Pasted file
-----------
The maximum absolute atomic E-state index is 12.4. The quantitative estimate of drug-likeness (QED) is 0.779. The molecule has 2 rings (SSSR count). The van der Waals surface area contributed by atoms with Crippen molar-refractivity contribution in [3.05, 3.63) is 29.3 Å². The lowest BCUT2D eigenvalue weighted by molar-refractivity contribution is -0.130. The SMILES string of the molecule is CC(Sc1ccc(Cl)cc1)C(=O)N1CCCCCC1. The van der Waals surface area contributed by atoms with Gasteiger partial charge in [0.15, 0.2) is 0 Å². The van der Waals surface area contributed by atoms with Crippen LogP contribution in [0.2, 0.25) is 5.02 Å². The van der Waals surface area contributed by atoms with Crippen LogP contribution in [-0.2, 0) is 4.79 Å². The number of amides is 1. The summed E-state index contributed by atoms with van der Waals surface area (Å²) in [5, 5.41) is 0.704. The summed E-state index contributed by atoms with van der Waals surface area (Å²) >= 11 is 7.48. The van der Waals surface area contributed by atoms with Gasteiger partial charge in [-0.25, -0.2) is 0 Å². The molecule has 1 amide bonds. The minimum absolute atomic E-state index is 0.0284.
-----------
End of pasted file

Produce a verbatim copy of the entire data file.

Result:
The maximum absolute atomic E-state index is 12.4. The quantitative estimate of drug-likeness (QED) is 0.779. The molecule has 2 rings (SSSR count). The van der Waals surface area contributed by atoms with Crippen molar-refractivity contribution in [3.05, 3.63) is 29.3 Å². The lowest BCUT2D eigenvalue weighted by molar-refractivity contribution is -0.130. The SMILES string of the molecule is CC(Sc1ccc(Cl)cc1)C(=O)N1CCCCCC1. The van der Waals surface area contributed by atoms with Gasteiger partial charge in [0.15, 0.2) is 0 Å². The van der Waals surface area contributed by atoms with Crippen LogP contribution in [0.2, 0.25) is 5.02 Å². The van der Waals surface area contributed by atoms with Crippen LogP contribution in [-0.2, 0) is 4.79 Å². The number of amides is 1. The summed E-state index contributed by atoms with van der Waals surface area (Å²) in [5, 5.41) is 0.704. The summed E-state index contributed by atoms with van der Waals surface area (Å²) >= 11 is 7.48. The van der Waals surface area contributed by atoms with Gasteiger partial charge in [-0.25, -0.2) is 0 Å². The molecule has 1 amide bonds. The minimum absolute atomic E-state index is 0.0284.